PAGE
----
Q&A with Julius Randle

HAMPTON, Va. --- Julius Randle entered this weekend's EYBL event as the nation's No. 1 sophomore. In his first games at the 17-and-under level, he's further cemented that ranking. Randle talked to Inside Carolina about his game and his recruitment ...

How do you think you rank among the top players in your class?

"There are a lot of tough players in high school basketball but I try to work the hardest because I want to be the best. So if I see another top player on the court, obviously I'm going to go at them. But to compare, we're all up there but I think I rate up there, too."

There is a lot of talent here, are you looking forward to matching up with the top players in your class?

"Yeah, every player on the court is taller, bigger, faster, stronger, it lets you compare to see what your skill set is like and what you need to work on. That's always a good thing."

What are you working on right now?

"Just everything all around. Talking to coaches, I want to let everyone on the court know I'm the best player on the court and dominate everything. Just play hard all the time and never take a possession off."

You attack the basket hard and move a lot offensively, is that part of what you're talking about?

"When you're on the court you have to have a lot of energy in order to attack the basket and play hard all the time. Mostly it's just a mental thing, having a lot of energy and playing hard all the time and being a leader for the team."

Do you think playing at such a high intensity level can wear you out?

"My coach played at Oklahoma, he works me hard during the week. The stuff we do is crazy. There's a lot of conditioning stuff every single day in the mornings and afternoons. So conditioning wise, it doesn't matter."

You talk about being a dominant player but you also defer a lot, is being a good teammate important to you?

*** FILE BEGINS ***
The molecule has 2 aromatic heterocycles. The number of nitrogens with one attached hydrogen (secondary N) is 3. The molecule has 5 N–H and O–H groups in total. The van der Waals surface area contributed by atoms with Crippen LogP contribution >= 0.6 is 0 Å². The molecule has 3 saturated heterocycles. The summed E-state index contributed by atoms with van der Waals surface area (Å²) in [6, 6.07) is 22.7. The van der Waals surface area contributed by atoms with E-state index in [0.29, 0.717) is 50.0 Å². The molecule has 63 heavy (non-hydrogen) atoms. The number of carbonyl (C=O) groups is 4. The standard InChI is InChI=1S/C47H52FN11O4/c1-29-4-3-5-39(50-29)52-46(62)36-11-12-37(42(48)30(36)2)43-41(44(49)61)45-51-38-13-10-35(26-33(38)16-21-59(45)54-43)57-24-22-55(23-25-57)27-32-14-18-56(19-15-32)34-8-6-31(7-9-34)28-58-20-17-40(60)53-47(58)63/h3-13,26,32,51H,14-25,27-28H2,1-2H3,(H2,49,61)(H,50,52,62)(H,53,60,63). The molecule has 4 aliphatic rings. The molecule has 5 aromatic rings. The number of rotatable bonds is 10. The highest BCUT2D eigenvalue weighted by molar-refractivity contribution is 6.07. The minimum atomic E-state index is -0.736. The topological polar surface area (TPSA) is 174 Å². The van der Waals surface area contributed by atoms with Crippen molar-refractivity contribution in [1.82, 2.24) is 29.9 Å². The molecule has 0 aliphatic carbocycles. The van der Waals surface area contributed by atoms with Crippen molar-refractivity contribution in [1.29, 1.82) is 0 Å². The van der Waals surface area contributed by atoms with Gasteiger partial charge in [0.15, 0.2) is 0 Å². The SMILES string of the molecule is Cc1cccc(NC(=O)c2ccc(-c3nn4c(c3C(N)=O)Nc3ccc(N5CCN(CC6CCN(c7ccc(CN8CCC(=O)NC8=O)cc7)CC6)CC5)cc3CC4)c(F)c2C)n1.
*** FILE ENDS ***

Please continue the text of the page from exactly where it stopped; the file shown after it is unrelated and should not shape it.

"In order for me to dominate, I have to get my teammates going, too. I have to share the ball. I have a lot of top players on my team. Matthew Jones is a beast. There are a lot of good players on my team so I don't have to be a one man show or anything like that. Most of the time, great players take over when you need it. So you don't have to dominate the ball all the time. You have to let your teammates get in the game, too."

One of the most noticeable things about your skill level is obviously your feet. Your move your feet really clean. They move quick. You're able to go by people without much trouble. What kind of stuff do you attribute that to?

"I credit it to my coach, Jeff Webster. The whole week he works us out hard; he works out everything from conditioning, footwork, ball-handling - it's just constant reps of doing stuff like that. Getting your footwork right and clean and stuff like that and it just works out in the game."

Despite being only a sophomore, you show a lot of maturity out there, as a leader on this team. Can you speak to that?

"My first game I didn't play well - I wasn't being a good leader. My coach and I talked and he said I had to be a leader, I had to step up and be a leader for my team. So I just have to be vocal and bring a lot of energy to my team and do whatever my team needs me to do."

Who is involved in recruiting you?